Polycentric Urban Trajectories and Urban Cultural Economy

Cultural Industries in Dutch Cities Since 1900
  • Michaël DeinemaEmail author
  • Robert Kloosterman
Part of the Advances in Spatial Science book series (ADVSPATIAL)


This chapter traces the urban employment trends in cultural industries in the Netherlands from 1899 onwards and argues that a historical approach is necessary to understand economic geographical patterns in this post-industrial growth sector. Longitudinal employment data for the country’s four main cities, as well as case-study information on the spatial and institutional development of separate cultural industries in the Netherlands, reveal long-term intercity hierarchies of performance and historically-rooted local specializations. The effects of historical local trajectories on the inter-urban distribution of Dutch cultural production are weighed against more volatile factors such as creative class densities. Implications for the general outlook and development of these post-industrial urban economies are then explored, whereby the connectivity of the cities in international and regional networks is taken into account. The chapter concludes with identifying the evolutionary mechanisms at work in Dutch cultural industries and the value of a historical perspective vis-à-vis other geographical approaches to the urban cultural economy. As the four examined Dutch cities are all part of the Randstad megacity region, the dynamic Dutch urban cultural economy represents an unlikely case for stable inequalities between cities based on local trajectories. Consequently, strong implications may be inferred for cultural industry dynamics in other contexts.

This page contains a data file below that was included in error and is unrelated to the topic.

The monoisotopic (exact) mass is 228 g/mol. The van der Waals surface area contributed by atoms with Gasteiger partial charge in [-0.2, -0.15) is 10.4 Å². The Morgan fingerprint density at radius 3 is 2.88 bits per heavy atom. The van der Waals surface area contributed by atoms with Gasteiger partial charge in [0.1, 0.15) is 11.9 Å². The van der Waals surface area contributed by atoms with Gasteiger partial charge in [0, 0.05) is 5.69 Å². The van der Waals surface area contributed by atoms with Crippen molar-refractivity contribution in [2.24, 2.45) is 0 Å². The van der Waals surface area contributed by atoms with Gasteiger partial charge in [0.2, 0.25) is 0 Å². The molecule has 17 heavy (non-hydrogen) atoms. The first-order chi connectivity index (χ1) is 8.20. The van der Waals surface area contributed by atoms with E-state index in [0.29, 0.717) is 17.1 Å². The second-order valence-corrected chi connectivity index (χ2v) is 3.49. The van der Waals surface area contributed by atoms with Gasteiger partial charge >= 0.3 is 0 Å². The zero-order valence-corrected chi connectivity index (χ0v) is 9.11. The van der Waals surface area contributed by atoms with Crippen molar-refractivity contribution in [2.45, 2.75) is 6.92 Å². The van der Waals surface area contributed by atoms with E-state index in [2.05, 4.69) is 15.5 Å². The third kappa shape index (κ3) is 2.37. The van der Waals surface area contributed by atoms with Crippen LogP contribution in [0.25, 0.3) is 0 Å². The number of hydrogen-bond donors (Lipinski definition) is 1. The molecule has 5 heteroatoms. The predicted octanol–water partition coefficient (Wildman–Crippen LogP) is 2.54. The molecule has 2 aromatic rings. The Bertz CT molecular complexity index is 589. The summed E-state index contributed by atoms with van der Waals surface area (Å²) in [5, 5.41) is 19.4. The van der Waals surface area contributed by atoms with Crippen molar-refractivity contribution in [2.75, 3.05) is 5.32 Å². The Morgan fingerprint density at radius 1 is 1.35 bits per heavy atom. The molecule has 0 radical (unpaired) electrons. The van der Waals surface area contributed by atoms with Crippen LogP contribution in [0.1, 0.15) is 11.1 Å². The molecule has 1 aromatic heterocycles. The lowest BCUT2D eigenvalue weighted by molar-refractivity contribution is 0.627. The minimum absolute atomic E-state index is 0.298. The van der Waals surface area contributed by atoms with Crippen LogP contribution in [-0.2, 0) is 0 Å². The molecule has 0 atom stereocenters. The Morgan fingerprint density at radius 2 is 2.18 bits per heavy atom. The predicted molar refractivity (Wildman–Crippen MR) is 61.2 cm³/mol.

Postindustrial urban economy Cultural industries Path dependency Competitiveness Megacity region The Netherlands 


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Copyright information

© Springer-Verlag Berlin Heidelberg 2013

Authors and Affiliations

  1. 1.University of AmsterdamAmsterdamThe Netherlands
  2. 2.Amsterdam Institute of Metropolitan and International Development Studies (AMIDSt) and University of AmsterdamAmsterdamThe Netherlands

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